When perceptions cloud one’s judgment

WHEN PERCEPTIONS CLOUD ONE’S JUDGMENT…. It’s easy sometimes to get confused between something we think seems true and something that is true. Take, for example, Marty Peretz’s criticism of President Obama yesterday. (via Steve M.)

President Obama used the terms “terrorism” and “terrorist” six times in his weekly address to the nation. I don’t know how long it has actually been since he’s uttered those words. But my memory is that it’s been a very long time.

Peretz concedes that he’s relying on memory — he didn’t check recent transcripts or use the search feature at WhiteHouse.gov — and is no doubt sincere in his observation.

But that’s why it’s generally wise to check, in order to know with certainty whether one’s memory is accurate. In this case, Peretz is fairly sure it’s been “a very long time” since the president used the word “terrorism” or “terrorist.” Is that correct? Well, no.

The weekly address that Peretz approved of was released on Jan. 2. The president had previously referenced “terrorism” in a statement released on Dec. 31, three days prior. Before that, on Dec. 28, Obama delivered a statement on the failed Christmas-day plot, when he used the words “terrorist” and “terrorism” four times in a brief statement. Three weeks ago, upon accepting the Nobel Peace Prize, the president used the word “terrorism” some more.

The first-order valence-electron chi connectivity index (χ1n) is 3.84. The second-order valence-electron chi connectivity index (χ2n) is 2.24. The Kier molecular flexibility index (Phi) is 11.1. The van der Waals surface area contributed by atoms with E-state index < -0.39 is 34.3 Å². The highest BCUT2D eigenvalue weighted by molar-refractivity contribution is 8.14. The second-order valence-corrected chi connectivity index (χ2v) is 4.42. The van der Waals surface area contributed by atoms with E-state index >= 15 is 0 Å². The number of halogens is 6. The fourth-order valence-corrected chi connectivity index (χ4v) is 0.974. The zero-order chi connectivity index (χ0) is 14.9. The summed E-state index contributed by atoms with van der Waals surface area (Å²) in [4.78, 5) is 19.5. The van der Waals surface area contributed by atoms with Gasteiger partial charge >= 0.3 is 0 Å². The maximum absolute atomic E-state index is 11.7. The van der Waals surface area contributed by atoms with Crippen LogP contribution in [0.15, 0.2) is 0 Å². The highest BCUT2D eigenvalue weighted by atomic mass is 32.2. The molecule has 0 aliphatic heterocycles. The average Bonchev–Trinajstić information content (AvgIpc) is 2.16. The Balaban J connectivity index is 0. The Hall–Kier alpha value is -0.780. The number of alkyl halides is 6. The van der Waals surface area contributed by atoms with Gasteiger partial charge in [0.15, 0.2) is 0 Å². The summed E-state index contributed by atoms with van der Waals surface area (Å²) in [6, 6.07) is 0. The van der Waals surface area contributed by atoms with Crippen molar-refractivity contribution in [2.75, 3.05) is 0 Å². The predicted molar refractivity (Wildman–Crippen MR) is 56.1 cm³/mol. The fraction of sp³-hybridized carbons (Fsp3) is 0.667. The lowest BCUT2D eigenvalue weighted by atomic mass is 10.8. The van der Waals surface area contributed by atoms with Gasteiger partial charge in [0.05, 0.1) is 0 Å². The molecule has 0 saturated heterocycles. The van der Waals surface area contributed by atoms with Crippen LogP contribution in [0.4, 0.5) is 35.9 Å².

I get the sense, especially listening to conservative rhetoric over the last week, that it’s very easy for political perceptions to cloud observers’ judgment. Folks keep an eye on current events, and if it seems as if the president isn’t emphasizing counter-terrorism, they too often assume that terrorism just isn’t that important to the president.

Reality takes a little more effort, but it’s a lot more reliable as a standard of measurement.